Knocking Out Knock-Offs: A Look at Crowdfunding and Copycats

By Mission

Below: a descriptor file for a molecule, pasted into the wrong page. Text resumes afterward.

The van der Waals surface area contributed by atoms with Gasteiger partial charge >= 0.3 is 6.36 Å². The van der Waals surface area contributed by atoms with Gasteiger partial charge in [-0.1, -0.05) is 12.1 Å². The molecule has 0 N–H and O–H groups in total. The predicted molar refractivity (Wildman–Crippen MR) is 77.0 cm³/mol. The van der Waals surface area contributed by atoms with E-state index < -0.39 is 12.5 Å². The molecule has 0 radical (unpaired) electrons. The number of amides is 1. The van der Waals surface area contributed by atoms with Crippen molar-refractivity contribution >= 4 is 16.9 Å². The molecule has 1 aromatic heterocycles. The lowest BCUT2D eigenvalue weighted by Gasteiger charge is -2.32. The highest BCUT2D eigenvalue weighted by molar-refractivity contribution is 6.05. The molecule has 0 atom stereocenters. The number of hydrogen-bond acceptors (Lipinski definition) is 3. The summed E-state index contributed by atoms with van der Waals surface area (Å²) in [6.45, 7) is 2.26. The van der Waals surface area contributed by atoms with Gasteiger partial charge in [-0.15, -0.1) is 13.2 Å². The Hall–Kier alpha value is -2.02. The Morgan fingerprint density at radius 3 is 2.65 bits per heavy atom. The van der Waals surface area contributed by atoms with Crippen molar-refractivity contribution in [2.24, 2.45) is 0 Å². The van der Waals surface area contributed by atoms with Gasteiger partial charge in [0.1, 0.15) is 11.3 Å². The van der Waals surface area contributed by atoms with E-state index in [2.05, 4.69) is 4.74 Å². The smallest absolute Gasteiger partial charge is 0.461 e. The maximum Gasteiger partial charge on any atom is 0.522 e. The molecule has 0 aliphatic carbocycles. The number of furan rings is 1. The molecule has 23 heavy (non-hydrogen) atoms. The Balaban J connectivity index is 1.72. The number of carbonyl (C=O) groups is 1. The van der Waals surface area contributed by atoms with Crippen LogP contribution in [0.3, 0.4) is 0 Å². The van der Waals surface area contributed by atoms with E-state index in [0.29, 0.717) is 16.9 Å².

Taking a company from $1 million to $100 million is no easy feat — especially when you have competition and copy cats coming at you from all angles. But Peak Design has fought off all those knock-offs — including a pretty blatant rip-off from AmazonBasics — and it has done it with humor and panache, which has only endeared the company more to its loyal customer base. Those customers are what took Peak Design from a simple camera utility bag company and turned it into a popular everyday bag and accessories outfitter for photography enthusiasts. Peak Design leaned into the idea of having a close relationship with its customers from the very beginning, by letting their customers have a say in their product line by way of crowdfunding and Kickstarter campaigns. And that, according to Elish Patel, the VP of Growth and Digital at Peak Design, has made all the difference. On this episode of Up Next in Commerce, Elish explains how building that loyal customer base has helped the company stave off the blatant and more subtle competitors. And Elish talks about how Peak Design is using unique marketing and content strategies to take people from browsing to buying. Enjoy this episode! Main Takeaways:It Speaks For Itself: Although Peak Design went toe-to-toe with Amazon after it knocked off a Peak Design product, more often than not, Peak Design lets its products speak for themselves against the competition. If your products are truly superior in quality and the value they offer, consumers will recognize that and make the investment. And when they buy the better product and see its superiority, they become more loyal to that brand long-term.Products Over People?: Hiring good talent is important, but you don’t want to prioritize growing your headcount over maintaining a laser focus on creating a good product. When you scale up your headcount, it’s easy to be distracted by the new focus on managing a large team and therefore your product design and development process can suffer. By relying on third parties and vendors or partners to do work you could otherwise hire internally, you are left with a core team who can focus on the part of your business that is truly important.More Than An Impression: With your marketing and content, the goal should be to achieve more than an impression or a like. Especially with a smaller or niche brand, being a part of the conversation your consumers are having on places like Reddit and TikTok is worth more than getting an influencer to post a picture with one of your products.For an in-depth look at this episode, check out the full transcript below. Quotes have been edited for clarity and length.---Up Next in Commerce is brought to you by Salesforce Commerce Cloud. Respond quickly to changing customer needs with flexible Ecommerce connected to marketing, sales, and service. Deliver intelligent commerce experiences your customers can trust, across every channel. Together, we’re ready for what’s next in commerce. Learn more at salesforce.com/commerce---Transcript:Stephanie:Welcome everyone to Up Next in Commerce. I'm your host, Stephanie Postles, CEO at Mission.org. Today on the show, we have Elish, Patel who currently serves as the VP of Digital and Growth Strategy at Peak Design. Elish, welcome.Elish:Thank you. Nice to be here.Stephanie:Yeah. I'm really excited to catch you before you journey into the redwoods to get some content for your company. I was hoping we can just dive right into Peak Design because your story is super fascinating. Right before this, you were talking about how when you came in, it was a sub $1 million company. Now it's at almost 100 million?Elish:We definitely had a positive in that we did somewhere around 70 last year and we're hoping to grow to that the hundred soon. So yeah, we're coming right up against it.Stephanie:Okay. I mean, that's an amazing story. That's why I was like, "We need to start there. I don't want to run out of time." Can you tell me a bit about what is Peak Design and how long have you been there, and a little bit about that journey?Elish:Yeah. I've been with Peak Design for about six and a half years. I met Peter Dering, our founder and CEO in a bar in Berkeley after a concert. We just sort of hit it off. So it was one of those-Stephanie:What concert?Elish:It was an Alt-J concert at the Berkeley Greek. It was one of those classic Silicon Valley chance meetings. I was doing marketing consulting in the Bay Area at the time and he needed a little bit of help on the digital side. A little bit about Peak design. Peter Dering had this idea of a camera accessory basically to hold your camera on the outside of your body, usually on a backpack shop or your belt while you're doing some more strenuous activities, whether you're hiking, biking, stuff like that, so you could get to your camera easily instead of it being tucked inside your bag and you would miss that shot, as we say.Elish:He got lucky, if you will, the universe aligned in that was the early days in 2010 of Kickstarter. He was just going to find someone to make it and try to get it into stores. But someone was like, "Hey, why don't you do a Kickstarter?" Put it on Kickstarter. Some people found it, wrote a story on it. I think it was in Gadget or something like that, and it blew up. He did 300-something thousand dollars on Kickstarter that year. It was something the third biggest Kickstarter. Again, early days of Kickstarter. There's now crazy ones.Elish:That was the birth of Peak Design. From there, it deepened into the Kickstarter and photography product world. We became one of the first companies to do a second Kickstarter. That's how we started just launching products on Kickstarter. What we found with that is Kickstarter just has this base who became our evangelists. We created this really one-on-one relationship with our customers and do have a say in the design of our products. They feel invested in our brand. We continue to do that. In fact, we've done 10 Kickstarters to this point. We've raised over $37 million on the platform, fully crowdfunded, which means we've never taken investors, and we get to make decisions like being a part of 1% for the Planet. We founded a climate neutral nonprofit to help companies to offset their carbon. We basically chart our own path and that allows us also to make the best things. We don't cut corners on any of our products.Stephanie:Yeah, that's amazing. We haven't had too many companies on the show that went the Kickstarter route. I think I can only think of one or two. What were some of the lessons maybe when you launched the first time to the second to the 20th time, that maybe things that you started adjusting over time?Elish:Some of the biggest things we adjusted were... they came with just the changes in the world of marketing, with the rise of social media in the last few campaigns, the influencer became so much more part of our campaign, especially the last two YouTube. There was Facebook, then there was Instagram and then YouTube has been around for a long time. But then we layered on YouTube specific influencers and that's it's whole other own community, especially in the photography world. And then relearning that YouTube in and of itself is a great search engine place where you can put evergreen content. There's one piece of influencer content that I have up on YouTube that I placed two years ago that still brings in five grand a month.Stephanie:Wow. Okay. What's this content?Elish:Well, we sponsored a video for basically someone who... and we were pretty adamant to make sure that if you're going to review our product, then you want to leave a positive review. We're not just forcing you to do that. We give them the product. They love it. They're like, "I love this. I want to talk about it." Usually for the bigger influencers, they're like, "Oh, I love this product. I want to put it up." It usually costs 30 grand. We did that and it got up on YouTube. I don't want to say the name just to blow up his spot or not. But put up there, did a great review of it, talked about the pluses and minuses, linked to the campaign below in the comment. That video, which because it did so well, they keep on their page and still draws traffic when you're... especially the campaign was for our Peak Design tripod, our travel tripod.Elish:When you type into YouTube "tripod" especially who people who are searching for like "how to use a tripod, this and that," it's one of the top things that comes up. People will go watch that video and like, "Oh, this is a cool tripod." They'll click the link and it still brings in a lot of traffic and a lot of revenue.Stephanie:That's really cool. Are you still using Kickstarter today?Elish:We just did our last Kickstarter in December. We did it for our new mobile line of products. We went from photography thinking that this iPhone is literally the best camera that everyone carries around on a daily basis. So we wanted to create a line of products for that. We did that in December and that was our last one. Are we going to continue to do Kickstarters? Probably, but we've done 10 of them and it's got to end someday, maybe. I don't know. We'll see.Stephanie:Why? That's what I'm wondering. I'm like, "Man, it sounds like it's going so well." I haven't heard of enough brands probably utilizing that, but it does feel like maybe that market is pretty saturated and it just seems like there's a lot on there when you go in and start looking through products that are launching and what you can find. It just feels like a lot more than maybe when you guys started out.Elish:Well, it's also, we were a part of this cohort that proved the model and then now it's easier than ever to go and make and design a product in China, Vietnam, wherever you're producing. In fact, there's full factory cities where you show up with an idea and they'll help you make it. That also feeds into the system. It's a problem with knockoffs in our brand as well. People are copying our stuff. You can just go there and that's the other part that saturated Kickstarter and Indiegogo, are these half thought out brandless products. It's easy to get lost in the fray there as well.Stephanie:Yeah. Let's talk a little bit about knockoff that you just mentioned, because right before the interview, I was watching a very fun video that you guys put together because of Amazon knocking off your bag, and I was hoping you can touch on the inspiration behind that and how you think to approach companies who are knocking off your products.Elish:Yeah. It's a funny story, obviously. The backstory is that we make this bag called the Everyday Sling. Literally that's the name. We have a TM on the term everyday sling, and we do sell on Amazon. Before the pandemic, we had a large amount of our direct revenue on Amazon. And the rumors are true that Amazon will see a successful product on their platform and say, "Oh, we can make some money on that and create an Amazon basic version of it." What they did in this case was copy our bags, stitch for stitch, it looks exactly the same, even down to the point a design element is just this little hyper lawn patch where we put our logo. They kept that patch the exact same shape and the exact same location on the bag and wrote Amazon instead of Peak Design on it.Elish:We've seen knockoffs before, but we were like, "This is egregious, this is crazy." I guess internally I'm lucky enough, we've never been a brand that does the patent trolling thing or anything like that. We build our own moat as far as around our design process. It actually is extremely expensive to make our products because of how functional and quality they are. And that's part of our own moat as well, built into the brand. But because this looks so much like it, we were like, "This is insane." It's actually far cheaper, low quality product. Our bag one for $100, they put it on there for $20. And they called it the Amazon Basic's Everyday Sling. They didn't even change the name, which was insane. They called it [crosstalk].Stephanie:[crosstalk] already good name, might as well just [inaudible] that too.Elish:Exactly. I work with our marketing team, we're all jokes here. Adam Saraceno, our head of marketing has gotten really adept at writing our scripts or videos. He wrote the script for this video and just came up with the idea and we've got an in house video team and we were recording it and we had this plan, we're going to make that video, put it on YouTube, we'll send it on email. We put it up, we sent it out and it caught fire on some forums. It started making its rounds. Before we knew it, we had something like a half a million views. And then that took off even more. I think the video has over 4 million views at this point. But the idea was like, "Are we going to sue Amazon? We're a fly to them. What can we do? We can trust that our customers can laugh at this along with us, and we can poke a little fun at them. That's all we can do."Elish:That's what we did and point out. If you watched the video, we sort of point out that you have a choice when you buy stuff. You can buy our stuff where we're blue sign verified. We're now fair trade. We pay our factories workers far above the local wages in their local... we produce in Vietnam. We're very honest about that. We offset all of our carbon and we lifetime warranty everything. It's going to last you forever, if it doesn't, we'll replace it. Amazon, you get what you pay for. But that's our message. It's easy to get frustrated, but I think it's probably better for your brand just looking at the long-term. Just stick to your guns, trust your brand, trust your product.Stephanie:Yeah. I think that's what I loved about the video, because it was so masterfully done and it's always a good reminder of why, like you said, frustration, anger probably won't connect with many people because sometimes... I mean, I think anyways, people want to see funny stuff, happy stuff. And the video was perfect where it's like, "Oh, if you don't care about all the bells and whistles, all the stuff you just named [crosstalk]." It was just so well done, especially when they were drawing it out, drawing out the product and being like, "Oh, do we want something that's actually good quality, now take that out and take that out." It was just really well done, and I'm not surprised it took off. What else helps get it in front of people to really help spread it?Elish:I mean, it was mostly word of mouth. We definitely put a few advertising dollars behind it. When it took off, we amplified it, just cause it was resonating with so many people, and I think that's important. Especially in digital marketing, you're testing content all the time, you're like, "Is this working? Is that working?" This was obviously working. I didn't need to test it against anything else. Yeah, we put some ad dollars behind it on Facebook to get it out there as well. But after we had about a half a million views on it.Stephanie:I also saw you tagging Jeff Bezos and Amazon support team and all these other people. I'm like, "Oh, that's good." But also, once again, the way you were doing it was just funny. I can't remember the Twitter copy of what you guys were saying, but it was very funny.Elish:That was Joe Callander on our team and he was like... I remember him messaging Adam and I going like, "Hey, I'm writing these tweets back to these people. I'm putting this. It's a little edgy. Is that okay?" We're just like, "Dude, gloves off, man. Go for it." He really went for it and I think it turned out really well. I like a lot of the YouTube comments because there are definitely some people in there... YouTube has got the worst trolls, I think. YouTube, there's definitely a few people like, "Why am I going to spend 100. I'll just get this $20 one." And he would just write something like, "We'd love that for you."Stephanie:Oh, that's great.Elish:"Go for it."Stephanie:It kind of reminds me of morning Brew. I don't know if you've ever seen them respond to people. Or Wendy's Twitter channel where they reply to people and have it out with them. I'm like, "I love it because they stay so close to their brand and their voice and keep it funny." Hats off to your team for knowing how to keep it on brand and keep it engaging for people. When Amazon came out with the knockoff product, and I think you said you've had other companies as well knock off your product, what kind of result did you see on sale? Did you see a direct impact when they came out of like, "Oh shoot, our daily revenue just went down in half and now we need to figure out how to claw our way back in front of our customers."Elish:Luckily, the Amazon thing made buy our bag more. I'm sure it lifted their sales as well because we just got so much hoopla, and it got a lot of press attention. Pete, our CEO was doing the rounds on a bunch of the media channels. On the other ones, we really didn't notice. If anything, it riled up our customer base because they would see it and be like, "This is just like my Peak Design bag and this is just like this." Their claws would come out and they'd go after it. That's definitely... I attribute that to our Kickstarter base and how we formed as a company of like we created this place where people thought they were part of the brand, and so they'll step out the defend it as well.Stephanie:Oftentimes I don't see brands maybe highlighting all their differences. That's why I loved your video when you're like, "Here's the five or six things that we do that you'll never find with an Amazon Basic." Did you guys maybe change your strategy or how you were messaging that? Because maybe before you weren't as upfront about like, "Here's why you should buy with us."Elish:I'm glad you brought that up. We definitely started steering away from it because early on in our brand, we certainly did that. When we started making camera straps, we were like, "This is how the other people work. This is how ours works." Then we were just like, "Maybe the product can just stand on its own." And it did because the functionality of our product was so different for so long. But again, that was a unique scenario where our product was absolutely different than the competitors. Now the competitor is copying our product. So now we're forced to be like, "They copied it, but not very well." It's almost like we need to inform our consumer of the pitfalls of trying to buy something that's similar to ours, but probably fails on quality and functionality. They're getting duped by getting these cheaper made knockoffs.Stephanie:Yep. Yeah. Yeah. That's definitely important to come back to the roots of... you have to defend your ground and you might lose sight of that for a bit, but it's interesting to hear how it comes full circle with like, "Okay, lean back into our differences."Stephanie:The one thing I wanted to circle back to was going through what it looked like when you joined the company, when it was sub 1 million and then where it's at now, close to 100, and talking about... I know we were just talking about earlier, how you're going to go into the redwood forest, you're going to be creating your own content and thinking through your marketing tech stack, and I want to hear what that evolution has looked like, because I think you mentioned the team didn't scale up with that revenue as much as maybe other companies would have done. I just want to hear it behind the scenes of what that looked like.Elish:Yeah. Credit to Pete, our CEO, and he's been extremely protective of our company culture. We're a pretty tight knit group of people, we're close, I think 38, maybe close to 40 people. When I joined, we were 10 people and it was just me and one other marketing person. As I mentioned, a lot of that was to keep culture tight, but also, we try to prioritize what we need to do and not do too much more than that. One of our mission value statements is to prioritize happiness over growth. When you start adding too many people, sometimes you end up literally looking for work for them to do, and then you're managing all those people. Then the business becomes about managing people, which is a part of a brand, but more or less so than the product.Elish:We are definitely a product focused company and it's about letting the marketing stand on the quality of the product. What we've done to enable that is rely on creating a really good network of third parties. Our shipping is third party, our warehouses are third party. We have some in-house customer service, but we have a little bit of outsourced customer service as well. For marketing, we really rely both on my strategy and executional knowledge, but we amplify that with an external digital agency. What that allows us to do is remain really nimble. During the pandemic, we didn't have to lay off anybody. We didn't make any pay cuts. We've been profitable since day one because we haven't had to push scaling because of not having investors as well that say, "We need you to make this much profit in the next five years."Elish:That's been really stressful for sure, in some instances of hyper growth because we have been growing really quickly, but again, what it came down to, it was like, "What's important in this moment? Okay, we're launching this new product, let's put all eyes there, let's make the right content, get it in the right place." I think we're going through another little phase of growing pains where we now have a very large assortment of skews and we're feeling the pinch of trying to maintain the attention on them across the board and then also making sure that we're supporting our retail and wholesale accounts. Half our business is from places like BNH and REI and we're distributed around the world. They need tons of content as well. They need our help on making sure the brand is represented correctly.Elish:It's becoming a lot of work. We've been scaling on our design and creative side, but there's starting to be a pinch on the more technical stuff. We're trying to think through, does that mean a bigger agency? Do I need to start hiring more internal people? I think it's going to be a combination of the both. I think it's going to be a skeleton crew internally that is really good at handling or wearing a lot of different hats, but then managing some external help as well to make sure that it amplifies our abilities.Stephanie:Yeah. What's the best way to structure it when you're working with agencies to make sure that you can scale yourself? Like you said, you're one of the people who are... "here's the vision and go." How do you make sure that it scales in a way that is not totally going off course?Elish:Oh man. That's a really good question. And I can't honestly say I've figured it out. I'm really not sure. I got to be honest about that. I'm going through it right now, and I think... to be quite honest, I think I haven't been able to... there's only so many hours in a day [inaudible] that require attention and it's really hard to separate or to combine strategy, deep thinking and execution. You have to turn one off to do the other. I think that's been a hard lesson that I've learned over the last year and a half, which is I do need time to just sit and write and think while I'm not executing. I'm really thinking about making sure I separate those roles for sure.Stephanie:It's definitely a hard question and a good thing to figure out, but you have time, there's no rush.Elish:Yeah.Stephanie:What does new customer acquisition look like? How are you guys approaching finding new customers and maybe keeping your current ones?Elish:There's the classics, which we definitely continue to double down on, which is... it's funny PR is an age old thing, but it's still so important and making sure that you stay just in the conversation. For me, when I'm thinking about going for... we've been so getting into the gear reviews and top 10 lists, and I'll never trust the best 10 lists ever again after being in there initially, because it's not like-Stephanie:It's how much did you pay to get that spot.Elish:Oh, yeah. Or who do you know exactly. It's not like someone went looking for the best stuff and like, 'This is what I found." No, all that stuff was definitely put in there. But to me, it's about the conversations you're starting around your brand and industry as well. When it comes to our mobile product or trying to stir up the conversation of like, "What else do you do with your phone? How do you use it in your daily life? Is having just the skin on it that doesn't do anything useful?" Because we are using it elsewhere, in our car, on our desktop, we've made a function on our bike and how it works. Do you have to jus pound people with your product or can you talk to them about it and start the conversation?Elish:There's the whole... We started digital marketing in paper, Facebook, social media advertising, Instagram. TikTok obviously, Reddit, but man, that whole industry, I think, is going through an upheaval currently, obviously with the change in privacy data that Facebook and Google and everybody is facing, and is making everybody rethink about how they're stacking that in their marketing funnel. I think it's a good thing. I think people are starting to think about the intentions and nature of their message in their advertising again, as opposed to, "Oh, if we change this button to red instead of blue, that's going to..." what intention... is that excepted to drive conversion?Elish:I think people have been overthinking the data part for a really long time instead of trusting your marketing instincts/knowing that, or just not really paying attention to the marginal benefit of spending a week trying to figure out what color button needs to be... what else could you have done with that?Stephanie:What are you guys doing? Because, I mean, I think it's such a scary world for a lot of brands who have relied on that pixel tracking, and everything they've been used to, it feels you have to move quick, make decisions in an unknown world where you're like, "I don't really know how they should operate." How are you guys thinking about it moving forward?Elish:Well, you can still track the classics, which are engagement. Then layering in other strategies of making sure you're getting first party data: your email capture and the campaigns you're doing with that. Before we could track everything, we were still trusting things like how many people were seeing it impressions and the quality of someone's audience and so on, on an influencer campaign. But also again, being a part of the conversation in places like Reddit, TikTok and making sure that that is a constant stream of content as opposed to these big advertising things where people are just blind to them now. I don't remember the last ad... I definitely learn about people or a brand, and I'm like, "Oh, that's interesting," but it's pretty rare that I click, and we've seen that on Facebook's ROI and every number across the board has tanked over the last few years. You used to put an ad, it could have anything in it and you'd get a 10 X ROI. Now we struggle to get three.Stephanie:What channels and platforms are you trying out now? Because to me, TikTok sounds like the perfect area. I get so many photography tips on there. I don't know if you've seen all those videos.Elish:Absolutely.Stephanie:That seems like a perfect channel. If you can keep that content going though. But what are you guys betting on?Elish:Yeah. We're exploring TikTok. I don't know if we're betting big there, because our demographic is a little bit older. I do have a theory that there's a very active demographic in... we're in the 25 to 40 range. I think people 25 to 40 are still actually really active on TikTok. They're just not-Stephanie:I am. I'm flapped out in the middle. I'm on it.Elish:But they're consumers, they're not posters, they're not commenters, which is fine. I think that is going to be somewhere we'll probably spend a lot of energy. We're definitely doubling down on content pieces on YouTube and places again, where we can talk directly to the population. Email's still a really big thing in customizing that consumer journey on how we reach them on that. So when they reach our website, where are they seeing? Where are they looking? Where are we sending them? Those are big. Then I'm obviously looking at Reddit. Reddit has had a pretty big limelight over the last few months, just with the game stuff. But otherwise I'm open to suggestions. So send them my way.Stephanie:I mean, I haven't heard too many people talk about Reddit. Are you just thinking about going after Reddit influencers in a way who are talking about what kind of bags to use, or how are you thinking about that?Elish:Yeah, I think we're going to look at it from the social media manager perspective. Someone who's going to go in there and just start conversing. We do have... especially with the gear focused product line, people are like, "Oh, what do you use for your Canon camera? What do you use for your Nikon camera?" Then just inserting ourselves on an organic level there. I don't know about Reddit influencers yet, but certainly something to consider. But I want to keep that as organic as possible to start out withStephanie:Yeah. It always seems hard to scale those efforts when you want to go about it in an organic way, but then thinking, "Okay, one person can only comment and keep up with so many threads and then if they also have to do Facebook and Instagram and everywhere else, it seems hard unless you continually to hire more people."Elish:Yeah. The scaling part is hard. I'll be interested to see if there's ever a good agency that can figure out how to represent your brand Well.Stephanie:Let me know, because we have not found it and we've tried many. I keep trying and trying, I'm like, "One day we're going to find something perfect."Elish:Same.Stephanie:I also think there's something to the frictionless way of shopping on a lot of these platforms. I even think about TikTok. I'm the quiet consumer who's looking through all the stuff, enjoying it, but then I will go and open up a Chrome browser to find that product. I'm the worst kind of consumer. You have no attribution on me. You don't even know where I came from. But I think there's something there where because that platform still feels like there's a little bit of friction from that video. Sometimes it flips so quickly, you don't have time to click. Is there even something to click? It seems like there's a lot of room for growth around making it easy for the customer to buy.Elish:There's been a movement to do the specific app to app based experience. Allbirds did a really good job of it. I just downloaded the Nike app, just being like, "Oh, I need a new pair of shoes," and I saw on their website. I was on my phone and then they were like, "Get the Nike app." I downloaded it and I was... this at the airport, and I bought a pair of sneakers right there because I was like, "Those are cool because they..." I mean, this definitely works with someone with a much larger skew count, but they served me a product that they thought I would like. I don't know how they figured that out. But they figured it out somehow. Maybe they just have really good products. I was like, "That's cool." They had everything built in Apple Pay, all that stuff, made it super easy. It was kind of scary, it was one of those situations where I hit buy, and before I knew it, it was paid for and was shipping to... I was like, "Wait, did I mean to do that?" And I-Stephanie:"My finger just went there and it just happened, and now I have shoes coming."Elish:Exactly. I thought that was a really cool and something... We've done a lot of work on our mobile experience, but we have a lot of work to do. I think people have... most websites they go to have a big thing to figure out for the mobile experience.Stephanie:That's something I've thought about for a while now, because previously at SaaS I worked before, many people talked about going to an app free world, and apps were a thing of the past. I even noticed that in my own history, it's like, you get a phone early on, you get a billion apps, you run out of storage, you chill out a bit and you're like, "I don't need all these apps anymore. I don't want to try everything." Then storage gets easier. So then you're like, "Well, maybe I'll try a few more." But now I'm back in the stage where I'm like, "I'm good with just a couple of things. I don't want everything there." How do you see it? I mean, I think you mentioned Allbirds did this too. What do you see that future looking like and how should brands maybe try it out there?Elish:I think, to your point, we're trying to figure it out again. I liked that app experience for a couple of reasons, which was, when you become a fanatic or just really into a brand, you're okay having that because what Nike and Allbirds are also doing well is serving up really good content on those apps. I'm inclined to go into the Nike app because they've got something cool to send me, put me in, even if I'm not buying something, I'll go look and read about it. That's a big play. Earlier as the experiences on the other platforms. Shopping in feed on Instagram and stuff, which is becoming a much better utilized thing. I think we probably need to utilize a bit better as well.Elish:There's features in there, especially in influencer campaigns when you're able to link your account to other people's Instagram accounts so that they can tag your product feed. That's interesting to me and disseminating it in that way.Stephanie:Yeah, that's definitely an interesting world to think about. I also think if you bring in your tribe and a community and create an experience that you can't get elsewhere, then maybe I would open up the app. If it wasn't just product focused, like you said, if there's content there, if there's something that's going to draw me in and keep me engaged. But it does feel hard sometimes to keep me engaged on an app, unless I get that dopamine hit, open it up and get something new. That's a high bar to have, having something new every time.Elish:Definitely a high bar to have. Then I think Casper, I don't think they have an app, but I've been in the market for a mattress. Man, I sound like a real materialistic consumer these days, but-Stephanie:Probably get so many ads coming your way. They're going to hear you. They got the voice recognition and they're going to be [inaudible] you.Elish:I'm in the middle of trying to buy a mattress and they executed on the text game really well. We do text marketing and it works really well in getting people past the last decision point. They're like, "I don't know if I want this size or that size." I don't know if you've talked to a lot of people, but text is great. People are like, "I don't think people want to receive text messages." Surprise, surprise. They actually do. They don't care.Stephanie:If [inaudible] something they want. That's what I've heard, is texts can be great if you're not just pushing products all day. If it turns into a conversation and maybe giving them some kind of value, instead of just like, "10% off, 10% off, it's a sale happening." It needs to feel personal and give value.Elish:It does. But it's a balance. If you give them enough value and then when you need it, you can send that 10% off text. It still works and that's worked really swimmingly for us. But I think the stakes are the same, if not lower, maybe they're about the same of sending an email. Just like with anything, don't overdo any piece of marketing, you annoy people. But I don't think it's any less or more annoying than any other piece of marketing I get from people as long as it's not overdone. In Casper, if you go to their website, they just really did the text acquisition, the opt-in process really well. The 10% off if you sign up for the email and they figured out a good way to do it for text as well, "Oh, you want to get this coupon straight away?" Let us text you." I thought that was cool, a way of just activating someone very quickly.Stephanie:Yeah. Are there any other brands that you watch where you pulled some tricks from, and you're like, "I love watching Nike. I love watching Casper, and then actually trying that out within our own company?"Elish:Good question. I think I've listed the ones that I've noticed recently, and definitely Allbirds did a good job. I had a good post-purchase experience recently. I'll just give you the outline of what that was, where I needed to return something. Well, first of all, obviously, there's the way of tracking and making sure that you get in contact with what you bought and where it's coming and when it's coming. There's lots of good apps for that. We use one called Shipup. And then I needed to return something and, I'm forgetting the name of the service, but now they've set up places, you can just return something. Instead of shipping it back, you just drop off at the local location. It's usually a business. It's a win-win. You bring someone into your business, you can return it there. It was seamless. I remember in the store, the person... I think I was just in some random boutique dress store and I was returning a blender for Amazon.Stephanie:Oh, that's cool.Elish:I'm making those things up, but it was that sort of distinct, that sort of contrast of what I was doing. I remember then scanning the product and then I got a notification of my refund directly on my phone in that second. I was like, "That's awesome. Now I know when I buy from this person and I need to return, it's going to be seamless. I'm not going to worry about where my money is, where the product's going." It made me want to buy from them again. It was great.Stephanie:That's a good experience. I think that's such an important reminder too, about lifetime value of a customer. It's not always about those quick hits. Like you said, if I were to have an experience like that, I would buy many more things much more quickly, if I'm like, "Oh yeah, I can just go right next door and this boutique will take any of my returns for all my blenders that I buy."Elish:Yeah, exactly.Stephanie:That's awesome. What experimental things do you plan on doing over this next year or two that you're most excited about, but you don't know if it's going to work, or maybe that your team's even telling you like, "No, Elish, this is a bad idea."Elish:Really good question. I'd have to go into my notes. I ideate on this stuff for a while. But we tried some podcast stuff last year when money was a little bit more free flowing for us. We are a travel bag brand, so that's definitely taken a hit for us. And that was exciting at the time. We had a piece on Conan O'Brien show and I was like, "Oh, Brian said Peak Design. That was pretty cool." As far as I can tell, CPMs for podcasts are still relatively low compared to other things. I think that's great. I think there are some expansion in still are our email practices on how we're collecting emails and moving outside of that. What you mentioned just now, what we talked about, the being able to shop our product in social posts that aren't even our own, there are some technologies, video technologies out there where you're shopping in video when it's placed on someone else's website. I think that's really cool.Elish:Then partnering with our distributors more on how they're representing our brand and getting that more up-to-date message out quicker with them. Reddit, we mentioned. Forums.Stephanie:Well, I think it'll be interesting with all the pent up demand of people wanting to travel and get there.Elish:I hope so.Stephanie:It'll be fun to probably see a very different peak than maybe what you've seen over the past year or so, and you all just have to be ready for it, I guess.Elish:Yeah, exactly.Stephanie:Cool. All right. Well, let's jump over to the lightning round. The lightning round is brought to you by Salesforce Commerce Cloud. This is where I ask a question and you have a minute or less to answer.Elish:Okay.Stephanie:Are you read?Elish:I'm ready.Stephanie:You're adjusting your seat like, "Ooh, I got to get ready for this."Elish:Yeah. Ready.Stephanie:All right. First up, a few people know that I like to...Elish:Few people know that I like to play poker.Stephanie:Are you good at it?Elish:I was a professional for a year. Right after grad school, I was looking for a job and I played live poker for a year.Stephanie:Awesome. What one thing do you not understand that you wish you did?Elish:Oh, man. So many things. Probably... sorry, I have a minute or less. Is that right?Stephanie:Yeah.Elish:Give me a bell if I... Just topic of the times right now is definitely the Bitcoin market and different types and where, give me a glass ball of where that's going because I want in. Every time I think I've figured it out, I learn something new and I don't. Yeah, I'd love to understand the future of the economics of how that's going to work.Stephanie:If you were in the Austin area, I would tell you to come to our little crypto dinner that we do, where we go deep into futures and investing in that. It's a very interesting space. It's around here.Elish:Okay. I'll come visit it sometime, for sure.Stephanie:Yeah, that sounds good. A time when I made a powerful choice was when what?Elish:Oh man. I've quit a lot of jobs and taking that chance on myself. I did that when my last corporate job, if you will, I worked for American Express and I said, "I'm just going to go figure it out," and I've never looked back. I know that's a common story, especially in our worlds, but that was the most freeing choice I've ever made, is just I will never work for a large corporation where I can't be in control of my destiny.Stephanie:I love that and I agree. I think it's still always a good reminder though, because it's easy to get pulled in. A good reminder to be able to have that freedom to do what you want. If you were to have a podcast, what would it be about and who would your first guest be?Elish:I think it would be something about just the hilarity of the world, how it intersects... just how we all take ourselves so seriously, but then trying to basically pull back the layers of the onion on that, and then looking at how it's affected us as people when it comes to our depression, our nutrition, and how we live our lives. It's basically all of the loose things that you could think about for the millennial generation and make fun of it, but in a serious enough way to be like, "It's going to be okay, man." I think we all get so caught up in like, "How am I changing the world? What are we doing?" I think the message I'd like to tell most people is like, "This is..." the message of the movie Soul. Did you see Soul?Stephanie:Yeah. So good.Elish:It's like, "Oh man, I'm trying to do something big." "Actually you're doing the big thing. This is it."Stephanie:I like that. Who would your guests be then?Elish:I would get a combination of some... I think, going back to Conan O'Brien, I love Conan. He is one of the funniest people out there. I think he went through this crazy arc where he was supposed to take Jay Leno's spot and then they took it away from him. He got pretty angry about it and now he's still doing his own thing, and I'd love to talk to him about... people have talked to him about that, but where he thought he saw yourself going and now where he is now and if he's okay with it, and just what perspective that it gives him.Stephanie:Yeah. Well, I love that. That's a good one. All right. And the last one, what one thing will have the biggest impact on ecommerce in the next year?Elish:The climate and how we think about people and consumption. Fast fashion is going out of fashion. Absolutely. I hope anyway. But I actually don't know that because I don't know if I'm just in a bubble or I'm just in a bubble of people that care.Stephanie:No, I think I agree with that. There's such a big shift now to sustainability and how companies are creating things and paying their employees and all that. Yeah, I agree. That was a good forcing function this past year, too, to think differently about all that. Elish, it's been such a fun interview. Thanks for coming on the show. Where can people find out more about you and Peak Design.Elish:Peakdesign.com. I just had a contact button up, but you can go to elishpatel.com and email me if you have any questions.Stephanie:Amazing. Well, thanks so much for joining us. It's been a blast.Elish:Thank you.